The Straits Times says

Diverse markets limit damage to exports

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Some South-east Asian fruit farmers are feeling the brunt of Covid-19 as their produce has got stuck at the borders of their main market: China. The development has underscored the risk of over-dependence on any one market, no matter how lucrative, and the need for diversification. Over the December to January period, thousands of trucks were held up at China's borders with Vietnam, Myanmar and Laos as Beijing stepped up controls following fresh outbreaks of Covid-19 there and in keeping with its zero-Covid-19 policy. It got so bad that Vietnam appealed to China early last month to take steps to ease the congestion at the border with China's Guangxi province.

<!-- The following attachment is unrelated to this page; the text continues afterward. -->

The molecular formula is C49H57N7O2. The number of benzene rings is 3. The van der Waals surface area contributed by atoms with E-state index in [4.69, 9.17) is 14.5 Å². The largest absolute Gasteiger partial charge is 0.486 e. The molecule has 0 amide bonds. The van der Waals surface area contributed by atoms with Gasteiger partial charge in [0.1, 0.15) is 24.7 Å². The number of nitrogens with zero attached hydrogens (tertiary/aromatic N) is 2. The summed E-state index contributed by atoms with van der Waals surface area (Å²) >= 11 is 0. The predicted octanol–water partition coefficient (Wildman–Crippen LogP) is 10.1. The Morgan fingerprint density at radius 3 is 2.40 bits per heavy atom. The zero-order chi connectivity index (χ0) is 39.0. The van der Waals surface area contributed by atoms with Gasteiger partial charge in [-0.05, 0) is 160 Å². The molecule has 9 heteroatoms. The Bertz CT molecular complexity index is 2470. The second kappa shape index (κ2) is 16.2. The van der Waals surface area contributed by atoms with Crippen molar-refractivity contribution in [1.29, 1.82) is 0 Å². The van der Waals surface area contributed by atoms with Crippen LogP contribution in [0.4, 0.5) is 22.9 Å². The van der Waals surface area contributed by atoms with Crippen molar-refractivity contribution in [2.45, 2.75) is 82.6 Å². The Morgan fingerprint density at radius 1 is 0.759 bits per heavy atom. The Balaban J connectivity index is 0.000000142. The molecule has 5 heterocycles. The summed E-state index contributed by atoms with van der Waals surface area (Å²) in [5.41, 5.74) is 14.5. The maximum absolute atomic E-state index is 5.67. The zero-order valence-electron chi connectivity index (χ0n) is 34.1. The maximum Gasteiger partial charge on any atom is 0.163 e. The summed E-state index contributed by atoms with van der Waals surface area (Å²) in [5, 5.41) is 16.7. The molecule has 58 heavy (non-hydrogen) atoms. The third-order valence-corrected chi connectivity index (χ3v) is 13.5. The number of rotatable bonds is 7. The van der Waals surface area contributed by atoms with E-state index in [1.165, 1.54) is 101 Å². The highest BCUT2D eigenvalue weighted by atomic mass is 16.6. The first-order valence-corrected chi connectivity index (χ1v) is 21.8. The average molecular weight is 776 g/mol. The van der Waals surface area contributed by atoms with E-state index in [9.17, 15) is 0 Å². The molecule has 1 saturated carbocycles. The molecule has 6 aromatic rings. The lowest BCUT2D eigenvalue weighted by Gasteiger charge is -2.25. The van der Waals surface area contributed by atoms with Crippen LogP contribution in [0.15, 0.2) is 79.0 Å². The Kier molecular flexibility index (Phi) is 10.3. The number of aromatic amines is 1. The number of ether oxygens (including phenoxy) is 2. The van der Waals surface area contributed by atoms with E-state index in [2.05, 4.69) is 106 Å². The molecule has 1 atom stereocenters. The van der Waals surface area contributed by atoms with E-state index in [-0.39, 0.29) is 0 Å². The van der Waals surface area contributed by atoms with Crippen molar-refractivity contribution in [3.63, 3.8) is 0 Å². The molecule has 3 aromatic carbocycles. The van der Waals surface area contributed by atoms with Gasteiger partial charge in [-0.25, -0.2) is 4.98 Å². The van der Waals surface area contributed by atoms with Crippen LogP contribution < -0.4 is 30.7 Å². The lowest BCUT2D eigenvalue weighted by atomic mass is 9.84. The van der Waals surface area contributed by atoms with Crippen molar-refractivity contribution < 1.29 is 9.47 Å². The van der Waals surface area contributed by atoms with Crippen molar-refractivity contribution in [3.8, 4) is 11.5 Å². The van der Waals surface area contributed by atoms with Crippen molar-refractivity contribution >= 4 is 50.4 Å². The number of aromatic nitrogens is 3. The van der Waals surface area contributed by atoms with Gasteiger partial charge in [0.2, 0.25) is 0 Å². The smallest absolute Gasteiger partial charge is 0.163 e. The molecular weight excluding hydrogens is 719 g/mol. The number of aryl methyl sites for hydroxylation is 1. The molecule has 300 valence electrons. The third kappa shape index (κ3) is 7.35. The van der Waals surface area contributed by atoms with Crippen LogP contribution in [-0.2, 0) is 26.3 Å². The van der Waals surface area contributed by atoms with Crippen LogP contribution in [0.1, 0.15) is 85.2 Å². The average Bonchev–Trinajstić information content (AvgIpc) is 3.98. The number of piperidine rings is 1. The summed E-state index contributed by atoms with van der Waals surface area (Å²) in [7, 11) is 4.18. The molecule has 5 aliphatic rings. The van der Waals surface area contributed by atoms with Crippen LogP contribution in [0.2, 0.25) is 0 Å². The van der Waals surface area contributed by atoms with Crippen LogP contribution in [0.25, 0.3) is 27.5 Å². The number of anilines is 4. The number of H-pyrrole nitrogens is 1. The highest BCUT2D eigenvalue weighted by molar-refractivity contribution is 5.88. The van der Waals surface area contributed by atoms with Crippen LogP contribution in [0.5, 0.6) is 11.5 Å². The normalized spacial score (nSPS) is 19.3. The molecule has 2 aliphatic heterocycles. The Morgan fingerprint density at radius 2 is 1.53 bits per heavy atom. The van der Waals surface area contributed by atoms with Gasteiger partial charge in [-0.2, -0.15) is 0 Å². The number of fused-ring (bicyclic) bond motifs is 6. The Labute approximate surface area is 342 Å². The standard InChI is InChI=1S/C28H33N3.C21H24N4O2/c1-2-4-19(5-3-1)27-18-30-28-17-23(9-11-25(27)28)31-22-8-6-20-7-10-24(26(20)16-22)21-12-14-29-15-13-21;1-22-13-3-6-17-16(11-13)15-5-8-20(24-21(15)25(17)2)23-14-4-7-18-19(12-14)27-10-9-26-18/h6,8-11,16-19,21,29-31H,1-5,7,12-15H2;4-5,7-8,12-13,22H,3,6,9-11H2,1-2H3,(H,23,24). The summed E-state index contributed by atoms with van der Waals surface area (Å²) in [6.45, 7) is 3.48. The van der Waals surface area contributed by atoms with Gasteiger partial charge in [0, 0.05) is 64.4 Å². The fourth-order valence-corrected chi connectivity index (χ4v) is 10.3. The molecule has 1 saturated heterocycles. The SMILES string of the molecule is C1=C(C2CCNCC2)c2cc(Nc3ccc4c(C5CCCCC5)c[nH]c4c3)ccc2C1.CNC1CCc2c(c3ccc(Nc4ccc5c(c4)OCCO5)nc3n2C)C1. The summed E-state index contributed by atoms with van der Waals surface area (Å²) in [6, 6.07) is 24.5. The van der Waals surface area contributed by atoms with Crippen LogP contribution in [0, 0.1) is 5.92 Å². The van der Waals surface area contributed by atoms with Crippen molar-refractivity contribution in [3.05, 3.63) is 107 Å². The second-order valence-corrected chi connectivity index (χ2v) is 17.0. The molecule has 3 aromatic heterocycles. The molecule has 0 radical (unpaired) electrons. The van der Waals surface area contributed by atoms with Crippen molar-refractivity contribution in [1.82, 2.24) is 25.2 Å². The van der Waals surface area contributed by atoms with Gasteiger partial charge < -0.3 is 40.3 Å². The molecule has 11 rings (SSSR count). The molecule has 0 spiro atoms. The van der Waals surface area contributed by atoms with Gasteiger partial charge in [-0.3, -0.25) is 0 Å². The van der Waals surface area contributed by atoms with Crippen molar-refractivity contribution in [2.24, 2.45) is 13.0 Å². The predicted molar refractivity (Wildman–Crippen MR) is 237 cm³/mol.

It was reported that more than one million Vietnamese dragon fruit, mango and jackfruit farmers have been hit by border restrictions and many have incurred debts. China accounts for more than 55 per cent of Vietnam's US$3.2 billion (S$4.3 billion) in fruit and vegetable exports. Still, the China market has been irresistible and lucrative to South-east Asian farmers as the Chinese middle class has burgeoned and arising from this, so have their appetite for and ability to afford exotic fruit from tropical Asia. Chinese consumption of durian, for example, has been soaring even through the pandemic, with the import value of the fruit hitting US$4.13 billion in the first 11 months of last year. Most of the durians come from Thailand, which exports 93 per cent of its spiky fruit to China. As the new harvesting season begins, Thai durian farmers are now bracing themselves for problems at the Chinese border due to Covid-19 outbreaks. The country is also putting in place stricter sanitation measures to reassure the Chinese that Thai durians are Covid-19-free.

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